VI: I thank you for asking this question! The objective of the FIM is to promote and support all kinds of alternative energies, all kinds. And also not only alternative engines but also the kind of energy. The kind of fuels, etc, all in the direction of low emissions etc. This is the policy of the FIM.

Last year on the Isle of Man, a guy with a lot of ability organized the first race, and we supported it. We know that there are a few bikes in the world, a few manufacturers, really small manufacturers. But I think it’s a good manner to show that we can have new kinds of vehicles, electric vehicles in this case. We tried to have a deal with the promotor Azhar Hussein, but after a lot of discussions, we could not get a deal. Then he continued, which is good, and the FIM will continue to promote of course, because, for the FIM what’s really happened is that we spend money to promote this, we are not trying to have, “this is the gold and we will make a lot of money”.

Our policy is to show that we are very interested, which is true because we have an environmental commission, we have an alternative energy working group which we have had for many years. We are working, because in the future we don’t know if the factories will say “OK, guys, now this is the bike: No oil, no gasoline, now we use water.” Water? “Yes, it’s true, now no more gasoline.” Oh. Then we have a big problem at the circuit, you understand? Then we have to prepare our people and ourselves for the future. We don’t know if we will use hydrogen fuel cells or lithium ion batteries or any kind of new technology.

The idea of the FIM is to promote, because we are interested too, because it’s part of our social responsibility, it’s the sport and society. And we are concerned like many people around the world about the environment, it’s part of our responsibility. Then we support this type of new use of technologies with low emissions. We couldn’t get a deal with Azhar Hussain, but then we continue and say, OK we can have a series.

Because one of the problems is not only to have five or six races, the question is we need to show this technology. And the FIM has the world championship in MotoGP and World Superbike and World Endurance. Then we have this opportunity to show in these places where thousands of spectators and also the media, to show what is happening in the world with the new technologies with these kind of motorcycles.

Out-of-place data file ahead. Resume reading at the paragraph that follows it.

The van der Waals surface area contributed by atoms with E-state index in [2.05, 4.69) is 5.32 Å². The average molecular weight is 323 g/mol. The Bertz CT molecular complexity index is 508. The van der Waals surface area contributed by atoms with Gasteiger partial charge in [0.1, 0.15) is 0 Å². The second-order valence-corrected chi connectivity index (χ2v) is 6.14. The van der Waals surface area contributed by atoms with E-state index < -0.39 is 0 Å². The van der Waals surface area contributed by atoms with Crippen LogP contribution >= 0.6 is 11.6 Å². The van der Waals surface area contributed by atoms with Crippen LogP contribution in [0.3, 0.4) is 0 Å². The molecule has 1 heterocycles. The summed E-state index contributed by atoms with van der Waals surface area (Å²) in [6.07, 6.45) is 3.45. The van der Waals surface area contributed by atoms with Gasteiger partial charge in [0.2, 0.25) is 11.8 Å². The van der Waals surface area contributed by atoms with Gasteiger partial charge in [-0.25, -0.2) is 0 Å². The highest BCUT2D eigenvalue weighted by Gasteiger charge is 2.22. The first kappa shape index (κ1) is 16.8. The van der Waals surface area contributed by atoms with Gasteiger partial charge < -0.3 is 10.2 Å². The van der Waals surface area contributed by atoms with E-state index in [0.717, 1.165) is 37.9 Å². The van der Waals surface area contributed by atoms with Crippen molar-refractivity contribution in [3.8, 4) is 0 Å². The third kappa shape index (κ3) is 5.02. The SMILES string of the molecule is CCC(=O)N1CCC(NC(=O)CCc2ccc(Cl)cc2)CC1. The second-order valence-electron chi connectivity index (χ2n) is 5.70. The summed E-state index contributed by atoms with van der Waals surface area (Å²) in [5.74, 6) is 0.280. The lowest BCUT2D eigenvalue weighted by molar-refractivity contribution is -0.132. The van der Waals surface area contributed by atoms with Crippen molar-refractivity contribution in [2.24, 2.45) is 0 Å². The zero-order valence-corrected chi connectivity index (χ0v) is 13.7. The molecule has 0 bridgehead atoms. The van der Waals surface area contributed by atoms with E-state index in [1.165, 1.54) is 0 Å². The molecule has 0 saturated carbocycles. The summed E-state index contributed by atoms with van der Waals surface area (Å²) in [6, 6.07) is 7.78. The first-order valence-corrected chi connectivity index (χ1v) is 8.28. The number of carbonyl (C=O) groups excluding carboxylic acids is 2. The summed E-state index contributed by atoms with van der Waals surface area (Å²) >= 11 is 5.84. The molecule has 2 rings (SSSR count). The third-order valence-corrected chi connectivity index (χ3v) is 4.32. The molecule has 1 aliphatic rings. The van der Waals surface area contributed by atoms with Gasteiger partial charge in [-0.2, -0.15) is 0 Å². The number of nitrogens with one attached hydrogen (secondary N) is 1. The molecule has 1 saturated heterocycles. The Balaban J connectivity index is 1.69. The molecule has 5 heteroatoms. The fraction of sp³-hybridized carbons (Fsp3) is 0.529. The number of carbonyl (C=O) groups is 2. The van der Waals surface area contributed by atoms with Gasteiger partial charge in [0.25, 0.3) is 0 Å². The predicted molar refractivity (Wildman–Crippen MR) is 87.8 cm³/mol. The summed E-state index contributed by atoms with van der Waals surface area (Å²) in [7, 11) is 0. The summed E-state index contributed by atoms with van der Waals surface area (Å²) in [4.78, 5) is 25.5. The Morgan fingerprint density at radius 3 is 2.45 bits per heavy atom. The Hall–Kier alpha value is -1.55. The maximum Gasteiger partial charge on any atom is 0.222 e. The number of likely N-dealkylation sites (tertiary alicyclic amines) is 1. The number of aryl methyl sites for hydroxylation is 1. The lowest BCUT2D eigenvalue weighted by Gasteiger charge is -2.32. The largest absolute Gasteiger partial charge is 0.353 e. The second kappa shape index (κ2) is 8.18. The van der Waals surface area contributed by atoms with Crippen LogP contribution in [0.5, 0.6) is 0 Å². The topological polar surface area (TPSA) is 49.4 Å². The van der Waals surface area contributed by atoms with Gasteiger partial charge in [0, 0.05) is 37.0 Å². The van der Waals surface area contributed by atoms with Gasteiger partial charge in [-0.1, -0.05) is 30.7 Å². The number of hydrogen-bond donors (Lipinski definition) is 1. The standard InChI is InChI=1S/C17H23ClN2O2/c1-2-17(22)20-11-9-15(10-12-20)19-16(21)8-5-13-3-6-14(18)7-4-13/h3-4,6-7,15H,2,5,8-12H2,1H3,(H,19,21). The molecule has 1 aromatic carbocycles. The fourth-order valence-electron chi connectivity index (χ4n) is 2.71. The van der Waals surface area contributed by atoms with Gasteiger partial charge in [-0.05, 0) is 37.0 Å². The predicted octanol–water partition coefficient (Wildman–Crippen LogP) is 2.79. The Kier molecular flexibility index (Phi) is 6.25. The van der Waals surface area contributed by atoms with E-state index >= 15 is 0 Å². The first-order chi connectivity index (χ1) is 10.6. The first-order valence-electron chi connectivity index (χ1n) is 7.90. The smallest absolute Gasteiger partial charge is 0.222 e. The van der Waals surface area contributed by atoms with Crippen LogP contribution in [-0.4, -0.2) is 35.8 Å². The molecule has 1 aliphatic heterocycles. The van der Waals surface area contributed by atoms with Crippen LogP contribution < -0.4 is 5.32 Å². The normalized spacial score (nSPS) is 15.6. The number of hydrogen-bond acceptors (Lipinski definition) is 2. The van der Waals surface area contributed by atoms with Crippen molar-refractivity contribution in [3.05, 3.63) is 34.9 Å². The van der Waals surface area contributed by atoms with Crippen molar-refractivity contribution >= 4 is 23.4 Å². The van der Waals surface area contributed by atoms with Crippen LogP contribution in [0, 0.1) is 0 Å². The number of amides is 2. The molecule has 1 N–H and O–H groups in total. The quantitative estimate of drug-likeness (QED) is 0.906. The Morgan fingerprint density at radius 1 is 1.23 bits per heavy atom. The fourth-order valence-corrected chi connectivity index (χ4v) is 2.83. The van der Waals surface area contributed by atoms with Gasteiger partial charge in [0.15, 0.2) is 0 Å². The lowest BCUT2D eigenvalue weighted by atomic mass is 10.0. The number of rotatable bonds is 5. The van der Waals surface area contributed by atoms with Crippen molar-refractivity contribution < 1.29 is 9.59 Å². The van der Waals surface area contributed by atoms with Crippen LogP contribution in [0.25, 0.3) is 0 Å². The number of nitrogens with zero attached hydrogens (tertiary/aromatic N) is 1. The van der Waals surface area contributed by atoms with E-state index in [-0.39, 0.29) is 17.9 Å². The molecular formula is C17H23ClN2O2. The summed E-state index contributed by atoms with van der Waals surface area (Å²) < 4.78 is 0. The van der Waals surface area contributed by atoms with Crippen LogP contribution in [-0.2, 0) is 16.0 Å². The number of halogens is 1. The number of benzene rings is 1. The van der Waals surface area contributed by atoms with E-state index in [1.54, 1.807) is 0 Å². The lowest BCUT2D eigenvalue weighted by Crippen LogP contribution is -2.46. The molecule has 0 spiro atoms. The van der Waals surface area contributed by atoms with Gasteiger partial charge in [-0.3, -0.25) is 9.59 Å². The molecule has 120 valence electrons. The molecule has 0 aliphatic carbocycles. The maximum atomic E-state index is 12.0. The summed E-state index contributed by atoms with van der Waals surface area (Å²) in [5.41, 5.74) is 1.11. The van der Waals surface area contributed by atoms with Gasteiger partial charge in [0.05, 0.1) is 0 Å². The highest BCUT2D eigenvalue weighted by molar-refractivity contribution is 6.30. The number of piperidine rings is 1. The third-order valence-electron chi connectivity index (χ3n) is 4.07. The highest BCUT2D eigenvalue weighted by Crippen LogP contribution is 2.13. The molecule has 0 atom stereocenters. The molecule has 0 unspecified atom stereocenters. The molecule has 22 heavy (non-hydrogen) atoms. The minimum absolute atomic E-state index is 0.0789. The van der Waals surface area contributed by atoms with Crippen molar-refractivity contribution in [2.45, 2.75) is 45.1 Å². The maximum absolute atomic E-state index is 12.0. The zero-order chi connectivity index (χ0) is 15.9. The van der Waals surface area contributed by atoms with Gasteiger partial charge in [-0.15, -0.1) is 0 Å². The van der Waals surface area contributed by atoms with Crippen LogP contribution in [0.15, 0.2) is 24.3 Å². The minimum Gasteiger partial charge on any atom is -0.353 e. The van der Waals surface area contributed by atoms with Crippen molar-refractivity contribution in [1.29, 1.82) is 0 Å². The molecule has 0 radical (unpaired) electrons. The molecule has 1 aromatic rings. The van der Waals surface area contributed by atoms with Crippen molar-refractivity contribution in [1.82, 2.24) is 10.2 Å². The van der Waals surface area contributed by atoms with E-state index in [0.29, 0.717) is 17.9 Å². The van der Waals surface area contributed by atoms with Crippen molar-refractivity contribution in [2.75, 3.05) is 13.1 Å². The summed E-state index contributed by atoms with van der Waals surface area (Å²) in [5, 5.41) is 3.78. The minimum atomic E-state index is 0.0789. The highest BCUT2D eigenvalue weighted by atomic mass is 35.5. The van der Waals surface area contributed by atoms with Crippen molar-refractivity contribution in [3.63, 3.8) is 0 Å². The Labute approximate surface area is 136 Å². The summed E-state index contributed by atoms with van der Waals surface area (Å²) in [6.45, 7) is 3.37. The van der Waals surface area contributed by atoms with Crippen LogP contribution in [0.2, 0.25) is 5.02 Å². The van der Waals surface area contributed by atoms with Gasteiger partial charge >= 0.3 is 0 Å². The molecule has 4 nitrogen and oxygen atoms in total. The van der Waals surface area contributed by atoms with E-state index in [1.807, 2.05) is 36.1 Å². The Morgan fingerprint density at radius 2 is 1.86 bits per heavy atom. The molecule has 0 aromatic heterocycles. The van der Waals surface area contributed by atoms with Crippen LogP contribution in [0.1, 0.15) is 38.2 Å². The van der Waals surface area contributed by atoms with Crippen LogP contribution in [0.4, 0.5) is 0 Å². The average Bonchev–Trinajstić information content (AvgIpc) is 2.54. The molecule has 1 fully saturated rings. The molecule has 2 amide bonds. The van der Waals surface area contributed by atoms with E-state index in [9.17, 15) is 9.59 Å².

MM: So part of the FIM’s job is to make sure that these races happen in front of large crowds, and you do that by having them as support races? If you have a separate series, then maybe only a few people turn up to watch?

VI: Yes! Then we can have the race here [waves at the car park outside] and afterwards we say OK, we support that kind of event, but that is not serious. It will be easier in the future when there are more national championships, because now there are very few bikes and riders. There are some industries in enduro and motocross with small but very real production, the numbers are very small, but they are production runs. There is one in Switzerland, in the US, they are small scale, but they are producing bikes for motocross and enduro.

MM: All over the world, people who ride off-road in natural settings, through forests and parks, petrol engine bikes have been banned from many such places. Here in Holland, it’s almost impossible to find somewhere to ride off road. Do you think that electric bikes could create new opportunities for off road riders?

VI: Yes! Yes! In case of off road, it is very important to have this kind of bike, because countries like Holland, of course there are motocross circuits, but the specifics of this country don’t permit to have bikes off road. So it’s a good opportunity to have people practicing the sport on this kind of bikes.

MM: You also talked about alternative engines, one of the things you see in boats for example, they use marine two strokes, because modern two-stroke engines are very clean. Do you see an opportunity for those kind of two stroke-engines to come back into racing somehow? Because right now, we’ve only got one two-stroke class left.

VI: Maybe, because I think that is possible, but the problem for the FIM is what the industry decides to do. Because we have to follow the manufacturers, we don’t produce the bikes, they produce the bikes. In my opinion, the two strokes, they have a new technology in two strokes that can produce very low emissions, I think the two stroke in principle is a good engine for the young because it’s less expensive, especially the maintenance is less expensive. The power-to-weight ratio is very good, there are some very good advantages, but …

MM: But your hands are tied by the manufacturers?

VI: Yes. We don’t have the technology! We don’t produce bikes.

Source: MotoMatters; Photo: rbnlsn (Creative Commons Attribution 2.0 Generic)